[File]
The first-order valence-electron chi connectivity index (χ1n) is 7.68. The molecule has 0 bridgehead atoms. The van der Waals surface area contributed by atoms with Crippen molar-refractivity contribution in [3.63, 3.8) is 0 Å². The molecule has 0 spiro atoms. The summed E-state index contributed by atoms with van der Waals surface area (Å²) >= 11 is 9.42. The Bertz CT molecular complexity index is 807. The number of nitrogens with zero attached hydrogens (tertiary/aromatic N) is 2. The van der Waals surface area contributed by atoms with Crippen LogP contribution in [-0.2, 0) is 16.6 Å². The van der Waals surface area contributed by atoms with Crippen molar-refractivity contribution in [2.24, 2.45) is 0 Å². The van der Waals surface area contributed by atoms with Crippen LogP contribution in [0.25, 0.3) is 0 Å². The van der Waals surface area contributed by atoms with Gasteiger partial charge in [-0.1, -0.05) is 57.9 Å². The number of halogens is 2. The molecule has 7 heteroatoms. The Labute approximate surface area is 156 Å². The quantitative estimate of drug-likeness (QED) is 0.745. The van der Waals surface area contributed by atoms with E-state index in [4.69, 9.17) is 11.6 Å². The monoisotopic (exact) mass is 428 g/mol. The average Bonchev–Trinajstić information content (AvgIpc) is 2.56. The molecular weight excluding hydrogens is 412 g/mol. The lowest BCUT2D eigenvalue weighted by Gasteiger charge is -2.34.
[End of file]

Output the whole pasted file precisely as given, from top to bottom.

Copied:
The first-order valence-electron chi connectivity index (χ1n) is 7.68. The molecule has 0 bridgehead atoms. The van der Waals surface area contributed by atoms with Crippen molar-refractivity contribution in [3.63, 3.8) is 0 Å². The molecule has 0 spiro atoms. The summed E-state index contributed by atoms with van der Waals surface area (Å²) >= 11 is 9.42. The Bertz CT molecular complexity index is 807. The number of nitrogens with zero attached hydrogens (tertiary/aromatic N) is 2. The van der Waals surface area contributed by atoms with Crippen LogP contribution in [-0.2, 0) is 16.6 Å². The van der Waals surface area contributed by atoms with Crippen molar-refractivity contribution in [2.24, 2.45) is 0 Å². The van der Waals surface area contributed by atoms with Crippen LogP contribution in [0.25, 0.3) is 0 Å². The van der Waals surface area contributed by atoms with Gasteiger partial charge in [-0.1, -0.05) is 57.9 Å². The number of halogens is 2. The molecule has 7 heteroatoms. The Labute approximate surface area is 156 Å². The quantitative estimate of drug-likeness (QED) is 0.745. The van der Waals surface area contributed by atoms with E-state index in [4.69, 9.17) is 11.6 Å². The monoisotopic (exact) mass is 428 g/mol. The average Bonchev–Trinajstić information content (AvgIpc) is 2.56. The molecular weight excluding hydrogens is 412 g/mol. The lowest BCUT2D eigenvalue weighted by Gasteiger charge is -2.34.